JISC 2003 Conference Report

Philip Pothen reports on Secretary of State Charles Clarke's view of the importance of ICT in the education sector and the role of the JISC in its implementation.

At the JISC 2003 Conference the Rt Hon Charles Clarke MP, Secretary of State for Education and Skills, underlined the central role for ICT within the education sector.

Fig 1 Photo (28K): Charles Clarke delivers his keynote speech at 2003 JISC Conference

In the conference's keynote speech [1] , Charles Clarke said, "I'm passionate about the use of new technology in the classroom. It goes right through the education system from early years to higher education and helps boost standards. It can make a real difference to teaching and can engage and excite students of all ages."
Charles Clarke congratulated the JISC on its achievements [2], in particular its world-class high-speed network and the pioneering use of Information and Communication Technologies (ICT) in learning and teaching. He went on to say that the JISC's key strength was its pivotal role in developing the use of ICT within the wider education sector, especially in the areas of lifelong learning and widening participation. He saw the JISC network as a very important vehicle through which the schools and further and higher education sectors could be brought closer together.

During his speech, Charles Clarke set out the following key areas for the JISC's future work:

  • Extending the network to all of the post-16 education sectors with particular attention to content
  • Developing the use of ICT to support learning and teaching at all levels of post-16 education
  • Ensuring that there is closer collaboration and networking between schools and further and higher education
  • Promoting research by:
    • encouraging international collaboration
    • providing better access to current research and its outputs
    • making best use of knowledge transfer and how universities can inform and guide theUK community and its economy
  • Encouraging international relationships in a range of different areas, particularly in distance learning, which if used properly could make a real difference to third world economies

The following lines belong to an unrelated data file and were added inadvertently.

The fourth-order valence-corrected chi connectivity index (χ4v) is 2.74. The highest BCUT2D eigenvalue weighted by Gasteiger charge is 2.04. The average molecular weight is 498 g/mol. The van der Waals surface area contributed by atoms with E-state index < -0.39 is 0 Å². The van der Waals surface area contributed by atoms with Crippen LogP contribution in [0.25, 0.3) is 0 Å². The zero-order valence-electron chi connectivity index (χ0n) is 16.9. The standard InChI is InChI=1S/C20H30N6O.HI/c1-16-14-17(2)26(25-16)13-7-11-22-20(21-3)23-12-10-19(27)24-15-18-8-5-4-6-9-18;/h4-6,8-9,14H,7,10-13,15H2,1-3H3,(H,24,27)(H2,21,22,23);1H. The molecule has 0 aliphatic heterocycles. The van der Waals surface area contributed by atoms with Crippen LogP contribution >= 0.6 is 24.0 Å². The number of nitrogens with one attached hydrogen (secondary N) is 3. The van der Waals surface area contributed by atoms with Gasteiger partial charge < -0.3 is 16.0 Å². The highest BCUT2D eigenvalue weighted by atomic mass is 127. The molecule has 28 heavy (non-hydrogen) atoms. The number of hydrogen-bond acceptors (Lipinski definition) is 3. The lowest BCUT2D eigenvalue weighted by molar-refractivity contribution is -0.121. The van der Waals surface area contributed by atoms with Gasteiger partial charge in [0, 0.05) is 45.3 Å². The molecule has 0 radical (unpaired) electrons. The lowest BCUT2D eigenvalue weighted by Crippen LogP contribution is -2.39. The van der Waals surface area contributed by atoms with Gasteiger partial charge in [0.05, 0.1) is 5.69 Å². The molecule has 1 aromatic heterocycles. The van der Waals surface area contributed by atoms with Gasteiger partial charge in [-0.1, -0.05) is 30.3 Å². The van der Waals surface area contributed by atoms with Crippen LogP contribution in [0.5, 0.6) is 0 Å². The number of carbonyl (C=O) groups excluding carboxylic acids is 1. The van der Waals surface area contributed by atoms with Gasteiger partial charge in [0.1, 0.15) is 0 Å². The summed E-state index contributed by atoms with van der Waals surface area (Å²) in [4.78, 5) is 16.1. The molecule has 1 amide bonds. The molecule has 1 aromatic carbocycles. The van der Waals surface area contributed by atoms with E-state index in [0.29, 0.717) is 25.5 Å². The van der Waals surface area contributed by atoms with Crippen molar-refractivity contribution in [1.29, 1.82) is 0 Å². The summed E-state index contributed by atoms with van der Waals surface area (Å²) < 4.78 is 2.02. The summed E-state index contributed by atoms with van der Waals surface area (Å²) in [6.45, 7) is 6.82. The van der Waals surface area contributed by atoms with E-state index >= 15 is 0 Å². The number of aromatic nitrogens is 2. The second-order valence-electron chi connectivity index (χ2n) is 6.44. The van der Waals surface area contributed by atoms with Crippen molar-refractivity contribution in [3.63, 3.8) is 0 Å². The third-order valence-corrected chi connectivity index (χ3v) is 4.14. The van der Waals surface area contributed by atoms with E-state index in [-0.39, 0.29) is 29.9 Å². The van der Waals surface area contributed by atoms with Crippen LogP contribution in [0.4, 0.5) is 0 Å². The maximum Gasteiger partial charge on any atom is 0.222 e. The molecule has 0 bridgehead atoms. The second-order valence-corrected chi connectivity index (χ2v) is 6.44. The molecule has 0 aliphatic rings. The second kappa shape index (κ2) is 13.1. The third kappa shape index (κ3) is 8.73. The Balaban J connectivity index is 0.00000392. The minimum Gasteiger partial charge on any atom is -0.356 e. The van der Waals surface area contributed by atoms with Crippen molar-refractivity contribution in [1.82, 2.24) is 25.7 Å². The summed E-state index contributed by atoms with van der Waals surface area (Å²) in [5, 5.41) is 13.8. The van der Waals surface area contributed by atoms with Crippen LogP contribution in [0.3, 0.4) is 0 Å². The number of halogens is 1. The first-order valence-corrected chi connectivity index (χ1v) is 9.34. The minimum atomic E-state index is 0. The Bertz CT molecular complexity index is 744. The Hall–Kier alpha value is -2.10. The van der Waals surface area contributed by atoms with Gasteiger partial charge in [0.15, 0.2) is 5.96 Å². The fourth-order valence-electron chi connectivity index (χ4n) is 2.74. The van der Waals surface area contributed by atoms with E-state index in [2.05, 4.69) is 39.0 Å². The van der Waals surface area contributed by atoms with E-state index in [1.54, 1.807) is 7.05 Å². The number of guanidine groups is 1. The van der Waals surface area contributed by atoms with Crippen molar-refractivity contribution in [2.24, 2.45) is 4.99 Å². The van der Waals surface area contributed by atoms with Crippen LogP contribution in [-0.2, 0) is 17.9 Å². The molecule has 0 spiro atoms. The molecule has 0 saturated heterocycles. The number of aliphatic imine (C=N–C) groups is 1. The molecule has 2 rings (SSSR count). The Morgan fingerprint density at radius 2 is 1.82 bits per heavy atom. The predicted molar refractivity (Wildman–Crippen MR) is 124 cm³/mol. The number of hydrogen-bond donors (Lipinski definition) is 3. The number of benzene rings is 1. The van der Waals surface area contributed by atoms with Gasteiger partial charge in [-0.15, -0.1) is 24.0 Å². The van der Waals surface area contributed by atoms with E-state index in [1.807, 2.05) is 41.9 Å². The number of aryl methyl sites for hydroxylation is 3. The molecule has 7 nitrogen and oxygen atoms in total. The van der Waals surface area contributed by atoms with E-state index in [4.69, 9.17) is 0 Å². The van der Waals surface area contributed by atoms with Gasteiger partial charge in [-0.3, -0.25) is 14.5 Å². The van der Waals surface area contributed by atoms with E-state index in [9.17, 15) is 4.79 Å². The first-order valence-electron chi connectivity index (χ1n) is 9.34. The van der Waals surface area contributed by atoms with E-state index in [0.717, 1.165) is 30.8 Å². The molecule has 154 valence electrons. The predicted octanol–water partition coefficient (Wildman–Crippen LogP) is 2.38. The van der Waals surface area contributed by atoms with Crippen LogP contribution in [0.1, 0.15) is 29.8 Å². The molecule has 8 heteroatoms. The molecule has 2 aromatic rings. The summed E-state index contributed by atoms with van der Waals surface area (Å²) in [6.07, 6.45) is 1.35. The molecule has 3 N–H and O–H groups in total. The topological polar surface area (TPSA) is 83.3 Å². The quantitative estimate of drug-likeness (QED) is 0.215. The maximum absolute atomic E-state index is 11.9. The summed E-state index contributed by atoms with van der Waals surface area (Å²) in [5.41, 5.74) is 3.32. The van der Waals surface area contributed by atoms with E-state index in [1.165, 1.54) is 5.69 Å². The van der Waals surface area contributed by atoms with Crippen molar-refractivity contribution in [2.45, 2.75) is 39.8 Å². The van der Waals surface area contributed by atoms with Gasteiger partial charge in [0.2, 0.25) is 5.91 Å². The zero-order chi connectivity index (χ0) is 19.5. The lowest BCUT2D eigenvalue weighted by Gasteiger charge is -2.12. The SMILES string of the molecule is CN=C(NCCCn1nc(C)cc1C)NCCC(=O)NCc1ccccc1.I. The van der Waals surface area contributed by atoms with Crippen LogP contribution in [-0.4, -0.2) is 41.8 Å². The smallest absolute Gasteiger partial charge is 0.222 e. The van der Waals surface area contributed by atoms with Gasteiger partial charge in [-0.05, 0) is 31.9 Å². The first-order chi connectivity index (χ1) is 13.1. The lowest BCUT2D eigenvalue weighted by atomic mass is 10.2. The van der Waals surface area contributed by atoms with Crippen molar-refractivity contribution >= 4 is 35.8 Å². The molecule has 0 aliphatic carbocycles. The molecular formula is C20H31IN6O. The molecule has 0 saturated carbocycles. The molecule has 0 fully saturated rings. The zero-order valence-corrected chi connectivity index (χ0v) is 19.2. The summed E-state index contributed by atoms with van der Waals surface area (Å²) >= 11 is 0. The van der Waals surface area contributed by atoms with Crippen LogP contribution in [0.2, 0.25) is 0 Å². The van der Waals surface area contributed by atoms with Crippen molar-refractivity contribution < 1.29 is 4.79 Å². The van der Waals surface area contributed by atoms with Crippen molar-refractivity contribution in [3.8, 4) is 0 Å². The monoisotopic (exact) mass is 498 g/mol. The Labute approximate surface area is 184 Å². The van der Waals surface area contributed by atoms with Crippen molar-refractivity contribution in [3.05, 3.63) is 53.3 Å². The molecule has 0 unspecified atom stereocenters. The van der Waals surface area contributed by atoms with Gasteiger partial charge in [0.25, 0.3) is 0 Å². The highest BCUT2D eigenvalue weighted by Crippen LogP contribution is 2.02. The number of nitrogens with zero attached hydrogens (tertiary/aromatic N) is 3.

Fig 2 Photo (30K): Professor Maxwell Irvine, Chair of JISC with Rt Hon Charles

Professor Maxwell Irvine, Chair of JISC with Rt Hon Charles
Clarke, MP and Dr Malcolm Read, JISC Executive Secretary

JISC's framework currently supports the government's ICT priorities through its main activities:

  • Funding the SuperJANET network, which provides secure and reliable broadband connections to all UK further and higher education institutions
  • Making available the largest national educational online collection in the world
  • Funding a range of support and advice services which give further and higher education access to the guidance they need in all aspects of the provision of ICT
  • Funding a range of 'production' services hand-picked for their quality and for their use in learning and teaching.
  • Spearheading initiatives of wider cultural concern such as those in the field of digital preservation
  • Funding hundreds of development projects, which work at the leading edge of the technical possibilities of the use of ICT in learning, teaching and research

However, there is still much work to be done in promoting the use of ICT and as Charles Clarke has taken personal responsibility for ICT within the government, it will be a key priority area for the JISC and the education sector as a whole. The JISC's experience over ten years, as well as its commitment to innovation and expertise, will ensure that it plays its part in meeting the challenges of the future and remains responsive to the changing needs of the post-16 education sector.


  1. Text of Charles Clarke's speech http://www.dfes.gov.uk/speeches/search_detail.cfm?ID=64
  2. JISC press release http://www.jisc.ac.uk/index.cfm?name=jisc_conf_pr

Author Details

Dr Philip Pothen
Communications Manager
JISC Executive

Email: philip.pothen@kcl.ac.uk
Web site: http://www.jisc.ac.uk/

Date published: 
Wednesday, 30 April 2003
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